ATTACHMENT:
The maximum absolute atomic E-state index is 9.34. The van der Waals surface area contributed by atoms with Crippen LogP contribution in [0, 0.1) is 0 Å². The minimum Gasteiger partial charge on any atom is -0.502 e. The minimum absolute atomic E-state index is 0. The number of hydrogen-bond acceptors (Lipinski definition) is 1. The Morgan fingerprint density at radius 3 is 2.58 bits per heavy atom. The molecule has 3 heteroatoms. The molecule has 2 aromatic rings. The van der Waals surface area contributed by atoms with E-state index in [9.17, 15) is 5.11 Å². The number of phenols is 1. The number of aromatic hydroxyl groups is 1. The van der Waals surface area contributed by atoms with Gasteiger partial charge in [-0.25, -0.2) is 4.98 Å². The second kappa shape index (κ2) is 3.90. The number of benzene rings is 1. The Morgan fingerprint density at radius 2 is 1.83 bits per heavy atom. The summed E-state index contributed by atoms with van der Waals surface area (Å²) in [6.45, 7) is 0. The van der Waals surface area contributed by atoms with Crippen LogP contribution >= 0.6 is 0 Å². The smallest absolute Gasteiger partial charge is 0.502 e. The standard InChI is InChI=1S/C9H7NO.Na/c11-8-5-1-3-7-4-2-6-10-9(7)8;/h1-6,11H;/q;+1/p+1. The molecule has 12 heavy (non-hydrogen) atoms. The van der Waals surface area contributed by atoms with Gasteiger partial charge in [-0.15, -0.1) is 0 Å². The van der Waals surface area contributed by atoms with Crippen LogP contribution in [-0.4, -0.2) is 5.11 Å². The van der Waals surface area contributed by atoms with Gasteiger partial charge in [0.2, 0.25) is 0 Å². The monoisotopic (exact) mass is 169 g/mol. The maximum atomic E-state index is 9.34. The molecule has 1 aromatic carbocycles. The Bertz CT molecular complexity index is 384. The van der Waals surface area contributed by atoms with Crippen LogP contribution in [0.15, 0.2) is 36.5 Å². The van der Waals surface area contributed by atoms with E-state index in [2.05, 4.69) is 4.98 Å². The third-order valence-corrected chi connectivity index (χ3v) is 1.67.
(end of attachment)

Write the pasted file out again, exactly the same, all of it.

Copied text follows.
The maximum absolute atomic E-state index is 9.34. The van der Waals surface area contributed by atoms with Crippen LogP contribution in [0, 0.1) is 0 Å². The minimum Gasteiger partial charge on any atom is -0.502 e. The minimum absolute atomic E-state index is 0. The number of hydrogen-bond acceptors (Lipinski definition) is 1. The Morgan fingerprint density at radius 3 is 2.58 bits per heavy atom. The molecule has 3 heteroatoms. The molecule has 2 aromatic rings. The van der Waals surface area contributed by atoms with E-state index in [9.17, 15) is 5.11 Å². The number of phenols is 1. The number of aromatic hydroxyl groups is 1. The van der Waals surface area contributed by atoms with Gasteiger partial charge in [-0.25, -0.2) is 4.98 Å². The second kappa shape index (κ2) is 3.90. The number of benzene rings is 1. The Morgan fingerprint density at radius 2 is 1.83 bits per heavy atom. The summed E-state index contributed by atoms with van der Waals surface area (Å²) in [6.45, 7) is 0. The van der Waals surface area contributed by atoms with Crippen LogP contribution >= 0.6 is 0 Å². The smallest absolute Gasteiger partial charge is 0.502 e. The standard InChI is InChI=1S/C9H7NO.Na/c11-8-5-1-3-7-4-2-6-10-9(7)8;/h1-6,11H;/q;+1/p+1. The molecule has 12 heavy (non-hydrogen) atoms. The van der Waals surface area contributed by atoms with Gasteiger partial charge in [-0.15, -0.1) is 0 Å². The van der Waals surface area contributed by atoms with Crippen LogP contribution in [-0.4, -0.2) is 5.11 Å². The van der Waals surface area contributed by atoms with Gasteiger partial charge in [0.2, 0.25) is 0 Å². The monoisotopic (exact) mass is 169 g/mol. The maximum atomic E-state index is 9.34. The molecule has 1 aromatic carbocycles. The Bertz CT molecular complexity index is 384. The van der Waals surface area contributed by atoms with Crippen LogP contribution in [0.15, 0.2) is 36.5 Å². The van der Waals surface area contributed by atoms with E-state index in [2.05, 4.69) is 4.98 Å². The third-order valence-corrected chi connectivity index (χ3v) is 1.67.